God is the God of Fortune 500 companies and he is the God of cleaning the dryer lint. Joy in work isn’t calibrated towards the size of the work, but the size of the Lord who has called you to the task.
We live in a world of complexities and conundrums, so must resist falling into an “all or nothing” mentality. The kings of the Bible aren’t neatly divided between good and bad. It’s filled with great kings who are adulterers (David) and evil kings who bless the people of God (Cyrus).
As we seek to understand who God is, what this world is and what is our place in this world, Solomon warns of some practical barriers which impede our understanding. Surprisingly, the first potential barrier to understanding God is worship-if you are not worshipping rightly.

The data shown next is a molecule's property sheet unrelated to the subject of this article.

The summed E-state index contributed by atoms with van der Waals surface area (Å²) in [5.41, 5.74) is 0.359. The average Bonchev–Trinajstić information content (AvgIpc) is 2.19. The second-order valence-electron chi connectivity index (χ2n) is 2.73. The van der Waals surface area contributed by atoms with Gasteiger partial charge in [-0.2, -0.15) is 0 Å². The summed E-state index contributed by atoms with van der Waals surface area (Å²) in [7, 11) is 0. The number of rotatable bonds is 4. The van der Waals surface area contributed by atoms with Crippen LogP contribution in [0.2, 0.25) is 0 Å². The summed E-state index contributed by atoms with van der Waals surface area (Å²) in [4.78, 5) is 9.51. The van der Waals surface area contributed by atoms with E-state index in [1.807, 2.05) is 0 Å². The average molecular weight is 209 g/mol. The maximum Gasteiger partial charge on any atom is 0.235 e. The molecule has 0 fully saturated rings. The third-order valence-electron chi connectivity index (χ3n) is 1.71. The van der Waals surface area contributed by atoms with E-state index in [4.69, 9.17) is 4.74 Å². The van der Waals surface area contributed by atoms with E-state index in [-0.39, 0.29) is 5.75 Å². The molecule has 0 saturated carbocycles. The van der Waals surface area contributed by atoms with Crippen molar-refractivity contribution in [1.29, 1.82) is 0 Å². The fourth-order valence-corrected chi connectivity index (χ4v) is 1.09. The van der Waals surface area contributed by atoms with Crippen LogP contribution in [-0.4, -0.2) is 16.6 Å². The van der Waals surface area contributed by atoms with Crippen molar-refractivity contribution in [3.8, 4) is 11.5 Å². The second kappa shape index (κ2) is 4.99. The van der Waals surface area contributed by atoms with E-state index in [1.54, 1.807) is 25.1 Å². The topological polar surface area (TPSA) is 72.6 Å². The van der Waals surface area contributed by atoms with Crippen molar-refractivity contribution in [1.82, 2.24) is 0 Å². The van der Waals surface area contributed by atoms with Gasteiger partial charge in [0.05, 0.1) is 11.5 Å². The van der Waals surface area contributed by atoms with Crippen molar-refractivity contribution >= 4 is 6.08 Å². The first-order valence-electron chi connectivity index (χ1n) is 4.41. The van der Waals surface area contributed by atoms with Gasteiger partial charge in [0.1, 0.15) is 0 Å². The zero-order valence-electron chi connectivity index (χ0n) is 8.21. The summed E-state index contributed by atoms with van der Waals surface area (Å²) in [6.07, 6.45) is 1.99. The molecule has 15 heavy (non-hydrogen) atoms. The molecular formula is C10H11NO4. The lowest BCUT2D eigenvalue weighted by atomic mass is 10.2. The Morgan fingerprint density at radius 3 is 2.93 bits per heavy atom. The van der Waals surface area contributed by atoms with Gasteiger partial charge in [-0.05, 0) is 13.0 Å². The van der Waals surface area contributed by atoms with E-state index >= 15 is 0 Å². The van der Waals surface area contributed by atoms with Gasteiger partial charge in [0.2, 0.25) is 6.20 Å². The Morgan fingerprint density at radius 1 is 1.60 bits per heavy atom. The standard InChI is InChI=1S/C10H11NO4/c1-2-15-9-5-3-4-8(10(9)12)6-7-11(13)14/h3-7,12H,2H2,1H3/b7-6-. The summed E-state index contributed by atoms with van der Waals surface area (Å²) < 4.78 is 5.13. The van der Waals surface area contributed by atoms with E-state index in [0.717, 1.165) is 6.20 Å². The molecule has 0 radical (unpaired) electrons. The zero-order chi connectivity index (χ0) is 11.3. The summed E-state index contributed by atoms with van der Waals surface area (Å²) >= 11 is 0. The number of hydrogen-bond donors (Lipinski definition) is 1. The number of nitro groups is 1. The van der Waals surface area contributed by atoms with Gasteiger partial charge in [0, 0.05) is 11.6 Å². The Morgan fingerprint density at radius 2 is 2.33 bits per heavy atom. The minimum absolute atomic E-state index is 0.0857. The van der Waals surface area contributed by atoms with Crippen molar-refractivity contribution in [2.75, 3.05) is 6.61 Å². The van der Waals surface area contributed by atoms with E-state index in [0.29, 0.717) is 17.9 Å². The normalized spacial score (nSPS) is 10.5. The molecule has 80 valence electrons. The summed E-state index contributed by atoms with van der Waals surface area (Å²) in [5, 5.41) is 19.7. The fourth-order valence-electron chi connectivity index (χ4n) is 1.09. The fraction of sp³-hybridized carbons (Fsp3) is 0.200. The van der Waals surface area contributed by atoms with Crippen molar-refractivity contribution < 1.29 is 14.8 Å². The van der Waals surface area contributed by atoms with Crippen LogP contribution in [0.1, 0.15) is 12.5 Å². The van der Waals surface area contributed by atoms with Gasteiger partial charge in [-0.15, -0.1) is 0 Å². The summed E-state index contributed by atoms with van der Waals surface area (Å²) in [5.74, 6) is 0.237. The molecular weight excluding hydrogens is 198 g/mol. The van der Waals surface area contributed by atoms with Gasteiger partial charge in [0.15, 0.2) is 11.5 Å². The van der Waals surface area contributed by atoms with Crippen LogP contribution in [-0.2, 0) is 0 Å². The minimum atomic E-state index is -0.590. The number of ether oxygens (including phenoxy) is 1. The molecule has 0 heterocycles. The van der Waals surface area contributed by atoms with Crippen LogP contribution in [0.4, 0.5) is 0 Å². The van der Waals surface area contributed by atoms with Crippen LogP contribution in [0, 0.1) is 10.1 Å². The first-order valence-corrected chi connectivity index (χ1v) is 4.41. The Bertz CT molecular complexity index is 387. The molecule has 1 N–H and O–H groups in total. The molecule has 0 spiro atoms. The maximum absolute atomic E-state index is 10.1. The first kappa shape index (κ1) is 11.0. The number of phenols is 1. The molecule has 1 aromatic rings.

We ought to think of Ecclesiastes 2 as a series of highly sophisticated and calculated experiments. Solomon begins with the words, “I said in my heart, ‘Come now, I will test you…” Solomon wants to find meaning in life and he’s going about his quest in a thoughtful manner.
In his novel, When Nietzsche wept, Irvin Yalom writes, “Despair is the price one pays for self-awareness.” In other words, don’t look deeply into life. If you begin to think deeply about the world, wealth, work, and wisdom you’ll despair. And yet, God, through the author of Ecclesiastes spends 12 chapters forcing us to think deeply about all these things.